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Montgomeryshire collections

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Vol. 82 1994

The boundaries of the parish of Pennant Melangell

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PENNANT MELANGELL PART 1
The Boundaries of the Parish of Pennant Melangell
W. J. BRITNELL
Today, the hamlet of Pennant Melangell (SJ 024264) falls within the community of Llangynog
in the north-east tip of Montgomeryshire, the first element of the name having survived until 1987
to denote the Community of Pennant, a detached portion of the medieval ecclesiastical parish
which encompassed Penybontfawr, four miles to the east of Pennant Melangell. As noted by
Samuel Lewis in the 1880s, 'the parish is remarkable for the irregularity of its boundaries; some
portions of it being separated from others by the intervention of the parishes of Llangynog,
Llanrhaiadr, and Hirnant; and some houses included within its limits are situated in the market
town of Oswestry'.1 Indeed, the extent of the parish in the late 19th century is poorly defined,
and is even less certain further back in time. The parish evidently consisted of a number of
dispersed portions well before the late medieval period, and although the reason for this
irregularity remains obscure it may have its origins in scattered land-holdings, the sharing of
upland summer grazing by several dispersed townships, and possibly the fragmentation of more
extensive secular and ecclesiastical districts in the earlier medieval period.
Until the division of northern and southern Powys in 1166, Pennant Melangell fell within
Mochnant, a cantref formed by the combination the commotes of Mochnant Is Rhaeadr and
Mochnant Uwch Rhaeadr (Mochnant, above and below the Rhaeadr), divided by Afon
Rhaeadr (fig. 1. 1).2 The major clas church at Llanrhaeadr-ym-Mochnant fell at the centre of
the cantref, on the dividing line between the two commotes, and had presumably formed the
focus of an extensive ecclesiastical district dating from at least the 9th century (fig. 1.2).3 In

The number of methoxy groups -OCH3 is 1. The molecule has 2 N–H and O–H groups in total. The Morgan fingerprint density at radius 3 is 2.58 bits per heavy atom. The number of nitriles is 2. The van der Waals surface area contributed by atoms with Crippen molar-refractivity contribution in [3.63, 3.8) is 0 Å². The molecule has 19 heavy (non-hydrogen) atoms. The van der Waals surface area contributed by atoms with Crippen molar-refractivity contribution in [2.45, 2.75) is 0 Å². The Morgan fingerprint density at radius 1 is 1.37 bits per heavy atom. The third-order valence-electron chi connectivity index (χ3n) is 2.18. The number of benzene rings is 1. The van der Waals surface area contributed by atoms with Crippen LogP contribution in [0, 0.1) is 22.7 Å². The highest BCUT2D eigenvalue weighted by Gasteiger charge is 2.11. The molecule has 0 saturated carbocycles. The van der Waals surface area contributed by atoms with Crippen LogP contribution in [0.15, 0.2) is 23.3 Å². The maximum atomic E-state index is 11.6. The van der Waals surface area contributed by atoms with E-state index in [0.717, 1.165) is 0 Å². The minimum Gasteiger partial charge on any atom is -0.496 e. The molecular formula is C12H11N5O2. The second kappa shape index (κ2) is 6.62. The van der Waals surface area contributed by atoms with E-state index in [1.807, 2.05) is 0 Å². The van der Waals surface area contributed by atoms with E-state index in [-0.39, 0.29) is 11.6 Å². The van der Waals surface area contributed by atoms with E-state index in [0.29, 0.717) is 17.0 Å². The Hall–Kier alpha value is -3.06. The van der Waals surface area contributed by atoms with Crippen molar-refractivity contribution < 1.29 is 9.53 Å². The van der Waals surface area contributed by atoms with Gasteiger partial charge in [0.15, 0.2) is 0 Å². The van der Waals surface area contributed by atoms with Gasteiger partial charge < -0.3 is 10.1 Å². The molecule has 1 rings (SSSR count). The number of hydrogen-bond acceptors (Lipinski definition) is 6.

the Norwich Taxation of c. 1254 the church (ecclesia) at Pennant fell within the deanery of
Marchia, one of eight deaneries within the diocese of St Asaph, which took in most of the
lordships of Whittington and Oswestry and the whole of Mochnant.4 Following the death of
Gruffydd ap Madog Maelor in 1269, northern Powys, Powys Fadog, was subdivided into
minor princedoms, the cantref of Mochnant being split into its two constituent commotes, the
northern portion of which was to form part of the Marcher lordship of Chirk. The partition of
the cantref cut the ecclesiastical parish of Llanrhaeadr-ym-Mochnant in two, along the
boundary which in the Act of Union of 1536 was to become formalised as the boundary
between the counties of Denbighshire and Montgomeryshire.5 In the Lincoln Taxation of c.
'S.Lewis, A Topographical Dictionary of Wales, (London, 1883).
2M. Richards, Welsh Administrative and Territorial Units (Cardiff, 1969), 175, 296; note that the locations of
Llangynog and Pennant have been inadvertently interchanged on Map 76 on p. 296.
C.A.R. Radford & W.J. Hemp, The cross-slab at Llanrhaiadr-ym-Mochnant, Archaeologia Cambrensis 106 (1957),
109-16.; C.A.R. Radford & W.J. Hemp, Pennant Melangell: the church and the shrine, Archaeologia Cambrensis 108
(1959), 81; J.W. Evans, The early church in Denbighshire, Denbighshire Historical Society Transactions 35 (1986), 74.
4E.R. Morris, A valuation for Tenths in the Diocese of St Asaph c. 1253, Montgomeryshire Collections 21 (1 887), 33 1
338; D.R. Thomas, The History of the Diocese of St Asaph, vol. I, (2nd edn, Oswestry, 1908), 41; D. Pratt, St Asaph Diocese,
1254, Denbighshire Historical Society Transactions 42 (1993), 112.
5D. Pratt, Llanrhaeadr-ym-Mochant's market charter, 1284, Denbighshire Historical Society Transactions 34 (1985), 80.
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